Anyway, in answer to your question, I would suggest that you need to do this at least 3 times per week to be effective. However it does not need to be for long. The thing is with this sort of work you are simply making then horse aware of itself, and the need to balance etc in a passive way. Therefore it is the time between that actually counts. So after you have finished the horse has to process what it has felt. That is actually what makes the difference. Most horses have poor proprioception. Its not important to a flight animal designed for the plains, in comparison with something that jumps from tree to tree like a monkey or a squirrel for example. We are improving that.

In terms of how long, ideally just until you get the 'release'. I wouldn't try it more than say 3 times if you can't get a release at first. Sometimes the horse is so stiff they physically can't release for a few sessions, but they will. It's not the action we are after it's the result which is the release. So don't push it and let the horse find it naturally.

Like bending over to reach your toes. I can force you down, but you will brace and probably fall over after losing balance. Instead I am looking for you to learn to relax, bend, and regain your own balance as you go down.

As I said once they get it, it's an amazing bonding exercise. Talking of Robyn, I was training with her at Sara Fishers place here in the UK, when they had an ex police horse in who had been set on fire in a riot and left for dead in a ditch. That horse literally had the equine equivalent of a nervous breakdown. 3 weeks and he was riding and trusting again. This sort of work really helps the trust and bond. That was televised actually for a Uk program called the One Show, I'll have to see if I can find a clip. Beautiful horse. (I'll blank over my own face lol)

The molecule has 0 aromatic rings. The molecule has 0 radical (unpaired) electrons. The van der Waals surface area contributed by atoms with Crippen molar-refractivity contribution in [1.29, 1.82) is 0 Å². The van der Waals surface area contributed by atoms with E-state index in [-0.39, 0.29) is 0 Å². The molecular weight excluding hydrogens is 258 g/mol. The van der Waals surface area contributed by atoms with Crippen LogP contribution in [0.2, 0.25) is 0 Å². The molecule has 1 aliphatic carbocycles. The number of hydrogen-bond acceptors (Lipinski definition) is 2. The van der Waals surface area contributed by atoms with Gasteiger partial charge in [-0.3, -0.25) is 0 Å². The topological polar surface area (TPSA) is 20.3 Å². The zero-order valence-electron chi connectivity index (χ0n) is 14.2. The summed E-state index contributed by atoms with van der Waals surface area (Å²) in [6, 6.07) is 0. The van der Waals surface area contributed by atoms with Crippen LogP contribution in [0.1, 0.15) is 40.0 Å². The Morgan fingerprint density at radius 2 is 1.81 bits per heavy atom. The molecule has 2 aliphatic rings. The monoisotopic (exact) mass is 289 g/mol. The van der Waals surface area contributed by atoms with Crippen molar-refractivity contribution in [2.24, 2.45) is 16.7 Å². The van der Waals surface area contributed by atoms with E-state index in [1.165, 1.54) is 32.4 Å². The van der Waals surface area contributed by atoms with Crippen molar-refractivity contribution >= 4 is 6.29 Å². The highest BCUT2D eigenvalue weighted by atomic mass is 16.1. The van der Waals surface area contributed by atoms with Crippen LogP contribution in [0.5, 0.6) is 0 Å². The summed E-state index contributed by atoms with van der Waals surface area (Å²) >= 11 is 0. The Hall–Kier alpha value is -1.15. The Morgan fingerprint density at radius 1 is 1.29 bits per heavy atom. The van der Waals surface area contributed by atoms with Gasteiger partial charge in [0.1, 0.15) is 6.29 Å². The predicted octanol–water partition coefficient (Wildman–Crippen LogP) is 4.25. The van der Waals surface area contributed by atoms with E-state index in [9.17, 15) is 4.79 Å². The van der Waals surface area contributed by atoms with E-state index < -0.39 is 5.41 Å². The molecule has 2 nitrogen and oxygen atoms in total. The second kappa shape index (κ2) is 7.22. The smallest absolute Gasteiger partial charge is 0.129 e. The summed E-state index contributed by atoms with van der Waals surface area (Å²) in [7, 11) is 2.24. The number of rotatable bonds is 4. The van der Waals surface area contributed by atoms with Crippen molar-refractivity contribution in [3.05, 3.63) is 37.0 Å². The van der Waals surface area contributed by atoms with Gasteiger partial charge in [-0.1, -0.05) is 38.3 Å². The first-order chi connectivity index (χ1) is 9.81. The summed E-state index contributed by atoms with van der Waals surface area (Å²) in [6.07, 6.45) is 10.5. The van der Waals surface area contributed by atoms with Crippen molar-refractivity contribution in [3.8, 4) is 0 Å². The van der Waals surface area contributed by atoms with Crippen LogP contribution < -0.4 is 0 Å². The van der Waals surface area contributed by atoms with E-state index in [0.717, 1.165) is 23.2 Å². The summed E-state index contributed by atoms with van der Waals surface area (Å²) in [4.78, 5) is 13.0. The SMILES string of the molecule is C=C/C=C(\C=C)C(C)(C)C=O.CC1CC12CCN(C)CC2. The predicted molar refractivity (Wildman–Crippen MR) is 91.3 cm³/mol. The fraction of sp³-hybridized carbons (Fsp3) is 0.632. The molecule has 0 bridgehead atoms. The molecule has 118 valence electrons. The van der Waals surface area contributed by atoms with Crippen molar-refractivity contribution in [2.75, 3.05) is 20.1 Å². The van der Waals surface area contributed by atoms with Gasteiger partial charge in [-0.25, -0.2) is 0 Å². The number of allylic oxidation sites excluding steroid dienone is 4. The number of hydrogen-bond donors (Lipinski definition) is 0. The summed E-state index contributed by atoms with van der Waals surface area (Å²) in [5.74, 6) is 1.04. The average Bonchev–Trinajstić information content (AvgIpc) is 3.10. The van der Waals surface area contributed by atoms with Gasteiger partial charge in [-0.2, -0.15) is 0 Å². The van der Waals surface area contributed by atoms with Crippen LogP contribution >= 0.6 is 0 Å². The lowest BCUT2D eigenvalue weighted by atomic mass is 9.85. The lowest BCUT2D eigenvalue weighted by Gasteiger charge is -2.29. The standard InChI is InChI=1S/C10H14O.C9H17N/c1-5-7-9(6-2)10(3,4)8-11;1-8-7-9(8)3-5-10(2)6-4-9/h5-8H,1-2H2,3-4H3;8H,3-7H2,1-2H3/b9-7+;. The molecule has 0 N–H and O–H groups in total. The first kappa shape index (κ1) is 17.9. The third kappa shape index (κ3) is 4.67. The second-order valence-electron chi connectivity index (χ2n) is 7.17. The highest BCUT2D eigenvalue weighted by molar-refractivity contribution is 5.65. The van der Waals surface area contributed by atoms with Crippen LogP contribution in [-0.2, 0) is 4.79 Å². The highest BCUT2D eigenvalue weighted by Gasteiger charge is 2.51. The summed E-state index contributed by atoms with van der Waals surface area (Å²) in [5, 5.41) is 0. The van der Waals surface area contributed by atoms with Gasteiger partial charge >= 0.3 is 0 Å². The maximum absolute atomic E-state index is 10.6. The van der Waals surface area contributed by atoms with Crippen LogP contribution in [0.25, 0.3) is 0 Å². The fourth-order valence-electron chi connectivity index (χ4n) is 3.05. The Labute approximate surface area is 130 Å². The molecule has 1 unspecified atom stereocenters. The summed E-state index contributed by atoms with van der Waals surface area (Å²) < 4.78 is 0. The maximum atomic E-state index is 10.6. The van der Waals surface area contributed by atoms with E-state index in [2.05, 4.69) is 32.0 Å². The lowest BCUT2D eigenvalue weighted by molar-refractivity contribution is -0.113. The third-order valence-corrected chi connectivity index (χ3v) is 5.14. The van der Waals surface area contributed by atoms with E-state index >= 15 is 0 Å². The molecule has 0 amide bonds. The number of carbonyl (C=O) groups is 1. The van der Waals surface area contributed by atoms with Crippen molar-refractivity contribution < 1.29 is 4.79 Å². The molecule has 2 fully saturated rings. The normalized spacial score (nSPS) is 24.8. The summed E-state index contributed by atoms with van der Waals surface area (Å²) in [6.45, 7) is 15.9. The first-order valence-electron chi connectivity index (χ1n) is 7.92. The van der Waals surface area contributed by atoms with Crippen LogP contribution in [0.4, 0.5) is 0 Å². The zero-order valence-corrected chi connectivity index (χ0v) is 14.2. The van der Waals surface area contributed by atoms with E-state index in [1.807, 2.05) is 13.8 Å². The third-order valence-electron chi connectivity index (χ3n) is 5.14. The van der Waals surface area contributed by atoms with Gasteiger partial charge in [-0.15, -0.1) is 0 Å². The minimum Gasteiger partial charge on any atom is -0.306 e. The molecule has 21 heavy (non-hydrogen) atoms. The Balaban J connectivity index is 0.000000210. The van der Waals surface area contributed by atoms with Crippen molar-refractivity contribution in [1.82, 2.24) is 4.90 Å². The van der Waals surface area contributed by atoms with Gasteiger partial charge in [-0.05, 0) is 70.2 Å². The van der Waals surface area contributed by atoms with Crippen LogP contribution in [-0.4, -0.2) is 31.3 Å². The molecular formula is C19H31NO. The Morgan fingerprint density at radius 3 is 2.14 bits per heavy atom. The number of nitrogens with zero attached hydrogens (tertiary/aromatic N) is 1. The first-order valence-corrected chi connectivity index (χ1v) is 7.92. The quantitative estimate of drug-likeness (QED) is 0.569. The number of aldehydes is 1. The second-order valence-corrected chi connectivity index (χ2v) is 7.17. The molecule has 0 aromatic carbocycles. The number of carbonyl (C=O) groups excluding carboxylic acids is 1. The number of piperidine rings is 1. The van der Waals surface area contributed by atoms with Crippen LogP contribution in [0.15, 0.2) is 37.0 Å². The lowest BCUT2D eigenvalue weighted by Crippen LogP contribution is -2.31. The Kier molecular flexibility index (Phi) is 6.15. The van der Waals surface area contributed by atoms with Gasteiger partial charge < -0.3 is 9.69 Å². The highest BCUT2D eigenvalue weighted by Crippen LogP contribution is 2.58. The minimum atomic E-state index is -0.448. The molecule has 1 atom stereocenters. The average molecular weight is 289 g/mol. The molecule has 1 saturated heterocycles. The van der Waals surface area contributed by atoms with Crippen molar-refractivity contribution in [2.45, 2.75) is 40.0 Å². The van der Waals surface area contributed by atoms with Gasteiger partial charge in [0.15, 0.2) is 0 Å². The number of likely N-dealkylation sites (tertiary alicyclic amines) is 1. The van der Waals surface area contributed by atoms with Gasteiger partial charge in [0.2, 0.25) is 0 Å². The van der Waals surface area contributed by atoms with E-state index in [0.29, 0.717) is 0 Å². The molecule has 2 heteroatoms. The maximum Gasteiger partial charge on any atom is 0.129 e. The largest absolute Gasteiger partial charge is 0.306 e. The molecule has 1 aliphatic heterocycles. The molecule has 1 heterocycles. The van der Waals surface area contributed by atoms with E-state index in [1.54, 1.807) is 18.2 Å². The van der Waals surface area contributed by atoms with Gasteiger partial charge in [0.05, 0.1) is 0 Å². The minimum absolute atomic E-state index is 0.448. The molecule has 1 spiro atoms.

07-05-2011, 07:51 AM
Green Broke
I'm subscribing :)

Love reading and trying new things with my horse
    07-05-2011, 08:02 AM
Subscribing, I really want to know more. Pictures or videos demonstrating would be a wonderful addition.
    07-05-2011, 08:21 AM
We already do Yoga so Im subscribing. Our mares flexion has improved 100% since we began the Yoga.
    07-05-2011, 09:06 AM
Well thank you. I'm very camera phobic tbh but if it really will help some of you out there with your horses, then I might pluck up the courage to shoot some video.

I really expected to find some video of this stuff elsewhere but there's nothing on YouTube even